Readers often feel like blank slates waiting for the story to communicate its plot, themes, and purpose to them. They see reading as interpreting words on paper, and the story as a one-way communication of author to reader. Authorial intent is very important, but young readers need to be encouraged to interpret the narrative in a personal way.
Reading can be deeply interactive.
We may try to keep our mental and emotional distance from a story, but we can’t ignore how our personality, background, values, interests, and knowledge bring personal meaning to each book.
As readers, we are participating in the story whether we realize it or not:
- We have a reason for choosing that particular story to read, and in so doing bring our expectations to it. Did we chose the story because of the setting, time period, characters, or genre? Do we want to learn something new, or enjoy visiting something familiar? Your attitude will affect your reception of the story’s plot and understanding of its themes.
- We interpret the character’s actions and course of events based on our own background and perspectives. A character may own a dog, be allergic to bees, face racial tensions, and work for the government – and we will react to each of these based on our knowledge and feelings about dogs, racism, bees, allergies, and the government.
- We tend to invest attention in what interests us. Consider a story set in Ireland where the protagonist is a descendant of a long line of wizards. Some readers will be fascinated by all descriptions of the setting – the countryside, culture, weather, and language; others will latch on to the mythology of the wizard’s family and source of power.
- Relationships always have angles, and in a story with a relationship between an Asian man and white American woman, or successful employer and struggling employee, or a student and teacher, we will gravitate toward the character that most closely resembles our gender, age, socio-economic class, ethnicity, or station in life. We will then interpret events in light of that character connection.
- Our emotional responses to characters and storylines are uniquely ours. Story elements that are emotional or frightening for you might not affect others in the same way.
- Themes are also intensely personal. Theme is where a story transcends our gender, age, socio-economic class, ethnicity, or station in life, and invites us to consider ideas like freedom, personhood, greed, sacrifice, deceit, friendship, integrity. . . All humans have experience with these concepts to some degree, and the underlying truths of a story go beyond appearances and reach into our hearts and minds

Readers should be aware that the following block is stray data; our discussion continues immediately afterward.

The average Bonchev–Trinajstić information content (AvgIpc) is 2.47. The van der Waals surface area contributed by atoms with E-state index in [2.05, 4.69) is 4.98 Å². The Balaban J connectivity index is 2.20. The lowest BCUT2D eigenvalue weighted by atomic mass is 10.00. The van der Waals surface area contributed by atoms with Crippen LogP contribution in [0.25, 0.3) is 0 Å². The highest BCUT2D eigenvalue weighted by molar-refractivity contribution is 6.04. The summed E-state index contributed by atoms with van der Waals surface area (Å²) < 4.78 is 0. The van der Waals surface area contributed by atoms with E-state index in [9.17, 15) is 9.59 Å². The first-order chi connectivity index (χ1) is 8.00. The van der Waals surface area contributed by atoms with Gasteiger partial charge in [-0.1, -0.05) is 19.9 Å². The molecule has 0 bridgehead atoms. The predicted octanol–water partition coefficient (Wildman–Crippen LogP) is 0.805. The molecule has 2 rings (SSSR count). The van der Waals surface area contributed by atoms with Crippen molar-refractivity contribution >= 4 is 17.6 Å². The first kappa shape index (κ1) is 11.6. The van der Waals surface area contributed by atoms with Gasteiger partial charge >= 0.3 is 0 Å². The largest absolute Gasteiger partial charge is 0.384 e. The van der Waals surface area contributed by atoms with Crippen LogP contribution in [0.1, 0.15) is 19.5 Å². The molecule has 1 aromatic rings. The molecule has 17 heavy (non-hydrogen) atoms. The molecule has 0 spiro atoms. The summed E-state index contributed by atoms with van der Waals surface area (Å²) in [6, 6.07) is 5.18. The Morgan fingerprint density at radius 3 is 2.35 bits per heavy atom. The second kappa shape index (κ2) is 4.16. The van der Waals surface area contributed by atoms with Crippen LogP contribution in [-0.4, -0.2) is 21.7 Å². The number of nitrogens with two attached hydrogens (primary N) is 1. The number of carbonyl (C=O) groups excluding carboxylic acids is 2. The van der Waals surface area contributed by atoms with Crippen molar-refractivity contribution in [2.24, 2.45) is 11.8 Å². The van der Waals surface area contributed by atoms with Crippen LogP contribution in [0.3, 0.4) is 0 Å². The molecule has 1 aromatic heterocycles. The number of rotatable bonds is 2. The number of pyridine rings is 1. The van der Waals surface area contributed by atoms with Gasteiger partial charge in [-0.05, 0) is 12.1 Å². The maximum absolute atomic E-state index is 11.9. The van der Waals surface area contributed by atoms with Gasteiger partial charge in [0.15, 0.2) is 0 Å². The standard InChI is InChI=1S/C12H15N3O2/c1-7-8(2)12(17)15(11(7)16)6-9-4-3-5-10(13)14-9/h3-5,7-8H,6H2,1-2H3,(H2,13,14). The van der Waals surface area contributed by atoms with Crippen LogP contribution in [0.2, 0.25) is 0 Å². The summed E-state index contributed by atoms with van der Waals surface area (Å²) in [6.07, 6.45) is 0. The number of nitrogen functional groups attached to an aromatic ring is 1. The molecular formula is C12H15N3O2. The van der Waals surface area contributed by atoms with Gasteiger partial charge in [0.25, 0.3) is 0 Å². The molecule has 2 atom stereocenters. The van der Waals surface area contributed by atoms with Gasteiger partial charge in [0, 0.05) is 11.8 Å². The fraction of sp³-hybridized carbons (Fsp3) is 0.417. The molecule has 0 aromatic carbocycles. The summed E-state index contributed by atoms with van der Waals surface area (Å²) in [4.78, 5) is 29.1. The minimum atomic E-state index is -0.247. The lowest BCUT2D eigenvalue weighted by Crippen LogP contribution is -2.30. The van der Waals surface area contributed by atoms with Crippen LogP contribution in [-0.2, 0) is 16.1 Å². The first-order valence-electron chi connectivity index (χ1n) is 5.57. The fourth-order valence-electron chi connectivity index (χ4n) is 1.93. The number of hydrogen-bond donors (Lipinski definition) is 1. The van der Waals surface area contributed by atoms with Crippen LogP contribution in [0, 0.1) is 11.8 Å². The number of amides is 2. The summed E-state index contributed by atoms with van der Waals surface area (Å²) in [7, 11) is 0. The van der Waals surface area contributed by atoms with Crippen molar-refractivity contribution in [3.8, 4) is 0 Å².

Books and reading can exercise a young person’s sense of empathy and allow them to explore complex topics in a safe environment.
Uncle Tom’s Cabin helps us gain an understanding of the cruelty of slavery and why it was so intolerable, even for those slaves who had ‘kind’ masters. In The Giver, we are encouraged to consider the importance of individuality. In addition to issues of censorship, Fahrenheit 451 examines the tension between knowledge and ignorance, and warns of the dangers of trying to create ‘equality’ by controlling the flow of information.
How can you help your young reader become more interactive in their reading?
In a relaxed, conversational atmosphere, ask these questions about your child’s reading choices:
Why did you choose this particular story?
What does the title and cover convey to you?
What do you think you might learn from this story?
What about this story is familiar (author, genre, setting)?
Which character(s) did you relate to the most? Why?
Was there a character you didn’t like? Why?
Did any characters remind you of people you know personally?
Have you ever experienced a similar setting or situation?
Do you think you would react the same way as the characters to the main conflict?
How did you feel when the story ended?
It is important to encourage your readers to view books as interactive instead of passive.
Help them see how their point of view brings personal meaning to the story, and how they can explore their own minds and hearts through the lens of
How have stories affected you personally? Share your experiences with your young readers and make reading part of how you and your child understand and interact with each other.
Susan Raber writes about homeschooling, issues in education, books, and reading at Susan Online.